four weeks with myself

I’ve kind of let these prompts pile up in my mailbox, letting them bump around together and rub shoulders.  Between being sick and getting lost in myself, craving sunshine and warmth, I haven’t had much of a heart to spend much time with myself.  I couldn’t bring myself to delete them, though, these prompts looked at me with longing in their eyes, and I knew I had to address them.  I thought it best to do so all at once.
My husband and I met when we were just 14 years old.  We were clueless then, just kids.  Our story is a long one and I should write it in its entirety at another time.  Regardless, we have been together ever since, and we have literally grown up together.  We were married at 21 years old and our marriage has grown along with us.  It has not been a perfect marriage.  I don’t think such a thing exists.  We have faced a great deal of happiness as well as hardships.  There have been trials and sicknesses, financial worries, surgeries, we have had two beautiful children.  We have had losses and born responsibilities that we were probably too young to have to be dealt.  In that time, though, the one value we have shared between us has been loyalty.  The loyalty we have had has carried us through.  Our views on loyalty, I think, has also changed over time.  It is not the same naive and black-n-white perception we had in our teens and early twenties.  We now understand the complicated nuances to loyalty that develop over time.  However loyalty has been our partner over the many years together.
When it comes to my personal values and strengths, I can honestly say that loyalty is one of them as well. I learned this from youth.  I also have strengths in charity and faith.  I think I am naturally kind.  So much so that this has gotten me in trouble in the past.  On the other hand, I am also assertive in what I want and when it comes to protecting my family, especially my children.  I have always wanted to be a mother.  Always.  I have been so disappointed that this has been a challenge for my body.  However, I am so grateful for my two children and I love them so much it aches.  Everything I am and do goes back to children.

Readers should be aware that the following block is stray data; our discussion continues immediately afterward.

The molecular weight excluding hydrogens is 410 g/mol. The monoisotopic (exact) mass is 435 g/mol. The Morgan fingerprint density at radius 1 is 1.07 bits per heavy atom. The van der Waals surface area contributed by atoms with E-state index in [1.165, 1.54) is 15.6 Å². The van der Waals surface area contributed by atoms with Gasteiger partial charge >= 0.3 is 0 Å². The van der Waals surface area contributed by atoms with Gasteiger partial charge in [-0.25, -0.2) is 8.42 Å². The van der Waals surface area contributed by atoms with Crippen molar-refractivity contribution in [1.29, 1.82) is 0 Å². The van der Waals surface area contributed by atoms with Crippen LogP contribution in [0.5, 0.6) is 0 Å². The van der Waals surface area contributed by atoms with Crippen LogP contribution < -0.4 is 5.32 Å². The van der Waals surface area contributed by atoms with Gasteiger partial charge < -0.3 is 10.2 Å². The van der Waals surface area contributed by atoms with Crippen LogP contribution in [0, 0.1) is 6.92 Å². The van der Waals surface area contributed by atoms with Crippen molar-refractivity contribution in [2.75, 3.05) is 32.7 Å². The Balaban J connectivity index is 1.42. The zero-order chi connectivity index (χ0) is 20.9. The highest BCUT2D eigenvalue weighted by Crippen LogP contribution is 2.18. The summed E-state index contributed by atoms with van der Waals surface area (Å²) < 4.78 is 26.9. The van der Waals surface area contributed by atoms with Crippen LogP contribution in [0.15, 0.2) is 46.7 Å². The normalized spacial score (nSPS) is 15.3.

When I think about my strength as a mother, I obviously want to improve.  What drives my passions, how do I find ways to keep learning and striving?  This is something my husband and I talk about often because too often we see people stop growing after they have families because they think they have to focus all their attention on their children.  Or, they think that they will have time for themselves after their children are gone.  I think it’s important to model excitement and joy-seeking for my kids.  I want to them to see me doing things I enjoy, too.  Otherwise I will feel false when I tell them to try new things or to seek out new adventures.  I am currently organizing my craft room, working on my writing, and I just started a belly dancing class.  I still want to learn how to knit and sew.  When it comes to finding my Thing, I’ve decided that I am my Thing.  If I want to learn how to do it, I need to seek it out and learn it.
Joy-seeking is important to me.  I have spent a lot of years losing myself without really noticing.  I spent a lot of years surviving and not even knowing I was in survival mode.  I didn’t even know I was living day to day because I was I just hoping to not be noticed.  I didn’t want to be unique; I didn’t want to be out of the ordinary.  All I wanted was to do my job, raise my son (I didn’t have the baby yet), go home, and make it through the rest of the day.  It wasn’t until I forced myself to stop working in order to take care of family that I realized that I so buried myself.  I didn’t even recognize myself anymore.  I had lost so much of my own vivaciousness that I never even laughed out loud anymore.  I hated being asked I did for hobbies or what I did for fun because I always had to make up the answers or the answers were out of date.  I still don’t really know how to answer what makes me unique now.  I still see myself as pretty ordinary.  I think the main difference between “now and then” would be that I actively seek out my own joy whereas before I was afraid it would be taken away from me.  And I love that.
Prompted by:  “Which values do you and your partner have in common” by Sandi Amorim; “Go ahead and name your strengths” by Tanya Geisler;    “How do you feel about finding your Thing?” by Victoria Brouhard; “What makes you unique?” by Karen Caterson for A Year With Myself
C. Streetlights
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Published by C. Streetlights

I wrote and illustrated my first bestseller, "The Lovely Unicorn" in the second grade and I've been terrified of success ever since. Published by ShadowTeamsNYC and represented by Lisa Hagen Books